1. Moss Landing Marine Laboratories
  2. NOAA's Southwest Fisheries Science Center, National Marine Fisheries Service
  3. Monterey Bay Aquarium Research Institute


The rapid increase of anthropogenic carbon dioxide (CO2) emissions to the atmosphere is altering seawater chemistry at an alarming rate. Many studies have shown that elevated dissolved seawater CO2 (i.e. pCO2) concentrations and associated decreases in seawater pH will have negative impacts on marine organisms that secrete calcium carbonate structures. Recent research has shown that elevated pCO2 affects the behavior and physiology of several tropical and temperate fishes, but some species appear to be resilient to near future pCO2 levels. Here, we investigated the effects of near future pCO2 levels (4 different pH treatments: 7.2, 7.5, 7.8, and 8.0) on two species of juvenile rockfishes (Genus Sebastes) after 2-3 months exposure to treatment conditions. We examined behavioral lateralization (a test of brain functional asymmetry), critical swimming speed, and metabolic rate of Copper (S. caurinus) and Blue Rockfish (S. mystinus), finding species-specific responses to elevated pCO2. Copper Rockfish exhibited shifts in their behavioral lateralization, decreased critical swimming speed, and changes in their aerobic performance when exposed to elevated pCO2, while Blue rockfish appeared more resistant. These findings indicate that climate change may induce species specific effects that reduce the fitness of some species of temperate reef fish, which could alter the species composition of California's kelp forests in the future.

Figueroa, Luis (1,2), Mimi Leveque (1,2), and Juan Torres (1,2)

  1. Watsonville High School, Watsonville, CA
  2. Watsonville Area Teens Conserving Habitats (WATCH) Program, Monterey Bay Aquarium


Runoff from agriculture fields goes into Old Salinas River and then makes its way into Elkhorn Slough National Estuarine Research Reserve (ESNERR). There's an area in ESNERR called Whistle Stop Lagoon where excess Ulva grows. Ulva is a genus of algae that grows in areas with an excess of phosphates often caused by nearby runoff. Our study compared differences in crab species diversity and richness, as well as nutrient levels at Ulva and open water habitats in Elkhorn Slough. In order to answer our question we set up traps in both habitats to gather data about crab diversity and richness. Our data showed that there were a higher number of all crabs in the Ulva habitat but they were smaller in size, while the open water habitat crabs were bigger in size but there were fewer. The diversity in Elkhorn Slough is vital to the reserve in order to keep species that are native. The nutrient levels are helpful for plant growth in the slough, but uncontrolled plant growth can reduce habitat space for animals and affect native species population viability. Invasive species, such as the European Green Crab, can adapt faster to changes in habitat than native crab species in ESNERR. Thus, changes in habitat resulting from expansion of Ulva habitat may favor invasive species survivability while making native species more vulnerable to population declines. This study is important to the slough because crab behavior can be affected by high levels of nutrients that get to Whistle Stop Lagoon from agricultural runoff. Elkhorn Slough is a reserve that should conserve the native species of the central coast wetlands.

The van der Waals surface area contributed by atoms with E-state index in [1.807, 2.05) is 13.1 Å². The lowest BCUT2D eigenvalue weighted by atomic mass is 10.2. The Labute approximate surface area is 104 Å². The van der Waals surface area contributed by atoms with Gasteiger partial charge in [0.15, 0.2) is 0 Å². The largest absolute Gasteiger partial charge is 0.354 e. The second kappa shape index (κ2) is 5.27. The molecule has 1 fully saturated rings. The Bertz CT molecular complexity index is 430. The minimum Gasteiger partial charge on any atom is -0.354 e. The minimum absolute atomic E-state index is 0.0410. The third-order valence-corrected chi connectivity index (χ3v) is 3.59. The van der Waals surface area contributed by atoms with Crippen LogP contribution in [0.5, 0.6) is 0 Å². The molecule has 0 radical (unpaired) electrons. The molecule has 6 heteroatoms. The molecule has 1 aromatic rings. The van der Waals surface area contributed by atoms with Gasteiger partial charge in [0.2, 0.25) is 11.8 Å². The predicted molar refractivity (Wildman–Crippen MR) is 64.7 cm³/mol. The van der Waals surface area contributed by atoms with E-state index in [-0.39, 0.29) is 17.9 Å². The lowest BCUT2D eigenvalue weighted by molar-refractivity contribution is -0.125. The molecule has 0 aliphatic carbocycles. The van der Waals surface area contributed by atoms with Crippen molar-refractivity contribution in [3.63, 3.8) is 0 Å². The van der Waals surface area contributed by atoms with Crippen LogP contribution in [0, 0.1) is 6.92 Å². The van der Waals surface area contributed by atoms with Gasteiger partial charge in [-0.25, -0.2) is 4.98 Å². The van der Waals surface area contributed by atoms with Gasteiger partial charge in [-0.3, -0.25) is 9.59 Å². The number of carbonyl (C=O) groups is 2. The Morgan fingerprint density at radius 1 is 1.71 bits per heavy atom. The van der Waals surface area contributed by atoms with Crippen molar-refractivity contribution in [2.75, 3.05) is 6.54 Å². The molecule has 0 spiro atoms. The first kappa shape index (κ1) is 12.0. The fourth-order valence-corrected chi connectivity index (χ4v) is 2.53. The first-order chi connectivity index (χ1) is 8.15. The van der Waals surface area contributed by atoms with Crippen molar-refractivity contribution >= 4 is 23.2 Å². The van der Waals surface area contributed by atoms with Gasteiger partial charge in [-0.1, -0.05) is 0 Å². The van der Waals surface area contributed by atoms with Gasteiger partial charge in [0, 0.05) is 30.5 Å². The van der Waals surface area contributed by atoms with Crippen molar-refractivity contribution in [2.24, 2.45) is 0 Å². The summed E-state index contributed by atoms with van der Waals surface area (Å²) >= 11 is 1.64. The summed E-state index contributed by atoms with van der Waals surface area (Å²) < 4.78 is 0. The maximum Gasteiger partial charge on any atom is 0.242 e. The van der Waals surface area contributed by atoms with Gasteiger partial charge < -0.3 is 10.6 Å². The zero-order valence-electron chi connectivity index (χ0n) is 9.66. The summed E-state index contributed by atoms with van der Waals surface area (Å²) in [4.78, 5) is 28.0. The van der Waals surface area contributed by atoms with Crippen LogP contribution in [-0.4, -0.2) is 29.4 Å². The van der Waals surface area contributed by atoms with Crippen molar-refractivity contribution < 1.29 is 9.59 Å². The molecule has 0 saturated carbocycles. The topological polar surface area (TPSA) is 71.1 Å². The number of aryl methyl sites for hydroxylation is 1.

Fournier, Trevor (1), Geoff Wheat (1), Steve Moore (2), and Sean Burns (3)

  1. University of Alaska, Fairbanks
  2. California State University Monterey Bay
  3. Monterey Academy of Ocean Sciences


Providing students with significant research opportunities in high school is important for promoting STEM-related fields in college. We have developed the foundation for such a program by engaging a senior from the Monterey Academy of Ocean Sciences (MAOS) at Monterey High School. This foundation represents a senior project and is based on recording and cataloging video data of a vertical Quadrat string that was temporarily stationed at Commercial Wharf #2 in Monterey, CA along a cement wall. Monitoring species diversity and abundance of intertidal organisms is an appropriate introduction for high school students into the field of marine science. Supervised dives have been performed and future actions will be to finalize the training materials and have students perform data collection on their own. The goal is for students to use an ROV equipped with a High Definition Video Camera and perform dives every two weeks at a designated location while noting physical and variable conditions. Data collected will be stored and sorted by date and time for later analysis of the seasonal (and ultimately, yearly) change in species abundance and diversity. We anticipate that involvement in this program will enable students to use the video data and metadata to develop their research projects, address biological or physical oceanographic questions, and to further the development and capability of the ROV.

Garcia, Cristal (1,2), Briana Lopez (1,2), and Abigail Melchor (1,2)

  1. Watsonville High School, Watsonville, CA